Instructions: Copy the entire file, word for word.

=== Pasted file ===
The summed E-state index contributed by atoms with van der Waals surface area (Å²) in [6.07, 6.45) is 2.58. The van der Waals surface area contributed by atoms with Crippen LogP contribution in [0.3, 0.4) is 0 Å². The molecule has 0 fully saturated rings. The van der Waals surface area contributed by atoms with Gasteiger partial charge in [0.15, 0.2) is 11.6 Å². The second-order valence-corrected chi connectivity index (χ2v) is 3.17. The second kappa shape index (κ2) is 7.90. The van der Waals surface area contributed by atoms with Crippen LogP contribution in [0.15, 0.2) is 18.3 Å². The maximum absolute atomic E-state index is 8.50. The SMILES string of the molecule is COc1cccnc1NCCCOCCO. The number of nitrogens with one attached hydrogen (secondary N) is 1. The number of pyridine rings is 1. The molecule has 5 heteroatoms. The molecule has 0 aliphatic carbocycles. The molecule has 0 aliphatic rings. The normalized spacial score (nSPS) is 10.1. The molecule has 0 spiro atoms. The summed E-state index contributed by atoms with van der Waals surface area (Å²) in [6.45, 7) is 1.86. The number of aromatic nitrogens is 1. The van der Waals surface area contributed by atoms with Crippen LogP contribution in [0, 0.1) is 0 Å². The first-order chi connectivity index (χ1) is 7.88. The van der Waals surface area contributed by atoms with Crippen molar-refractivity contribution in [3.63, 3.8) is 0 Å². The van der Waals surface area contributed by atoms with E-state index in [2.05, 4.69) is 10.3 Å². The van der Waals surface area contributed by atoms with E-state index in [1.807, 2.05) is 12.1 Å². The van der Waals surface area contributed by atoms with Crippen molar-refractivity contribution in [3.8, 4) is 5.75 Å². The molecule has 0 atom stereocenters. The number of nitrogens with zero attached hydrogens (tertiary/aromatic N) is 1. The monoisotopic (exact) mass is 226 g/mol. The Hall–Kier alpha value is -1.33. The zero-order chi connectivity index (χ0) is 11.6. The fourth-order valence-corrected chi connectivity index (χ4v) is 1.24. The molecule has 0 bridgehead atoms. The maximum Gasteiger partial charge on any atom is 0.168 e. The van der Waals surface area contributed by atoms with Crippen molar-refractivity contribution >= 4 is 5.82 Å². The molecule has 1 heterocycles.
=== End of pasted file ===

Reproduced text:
The summed E-state index contributed by atoms with van der Waals surface area (Å²) in [6.07, 6.45) is 2.58. The van der Waals surface area contributed by atoms with Crippen LogP contribution in [0.3, 0.4) is 0 Å². The molecule has 0 fully saturated rings. The van der Waals surface area contributed by atoms with Gasteiger partial charge in [0.15, 0.2) is 11.6 Å². The second-order valence-corrected chi connectivity index (χ2v) is 3.17. The second kappa shape index (κ2) is 7.90. The van der Waals surface area contributed by atoms with Crippen LogP contribution in [0.15, 0.2) is 18.3 Å². The maximum absolute atomic E-state index is 8.50. The SMILES string of the molecule is COc1cccnc1NCCCOCCO. The number of nitrogens with one attached hydrogen (secondary N) is 1. The number of pyridine rings is 1. The molecule has 5 heteroatoms. The molecule has 0 aliphatic carbocycles. The molecule has 0 aliphatic rings. The normalized spacial score (nSPS) is 10.1. The molecule has 0 spiro atoms. The summed E-state index contributed by atoms with van der Waals surface area (Å²) in [6.45, 7) is 1.86. The number of aromatic nitrogens is 1. The van der Waals surface area contributed by atoms with Crippen LogP contribution in [0, 0.1) is 0 Å². The first-order chi connectivity index (χ1) is 7.88. The van der Waals surface area contributed by atoms with Crippen molar-refractivity contribution in [3.63, 3.8) is 0 Å². The van der Waals surface area contributed by atoms with E-state index in [2.05, 4.69) is 10.3 Å². The van der Waals surface area contributed by atoms with E-state index in [1.807, 2.05) is 12.1 Å². The van der Waals surface area contributed by atoms with Crippen molar-refractivity contribution in [3.8, 4) is 5.75 Å². The molecule has 0 atom stereocenters. The number of nitrogens with zero attached hydrogens (tertiary/aromatic N) is 1. The monoisotopic (exact) mass is 226 g/mol. The Hall–Kier alpha value is -1.33. The zero-order chi connectivity index (χ0) is 11.6. The fourth-order valence-corrected chi connectivity index (χ4v) is 1.24. The molecule has 0 bridgehead atoms. The maximum Gasteiger partial charge on any atom is 0.168 e. The van der Waals surface area contributed by atoms with Crippen molar-refractivity contribution >= 4 is 5.82 Å². The molecule has 1 heterocycles.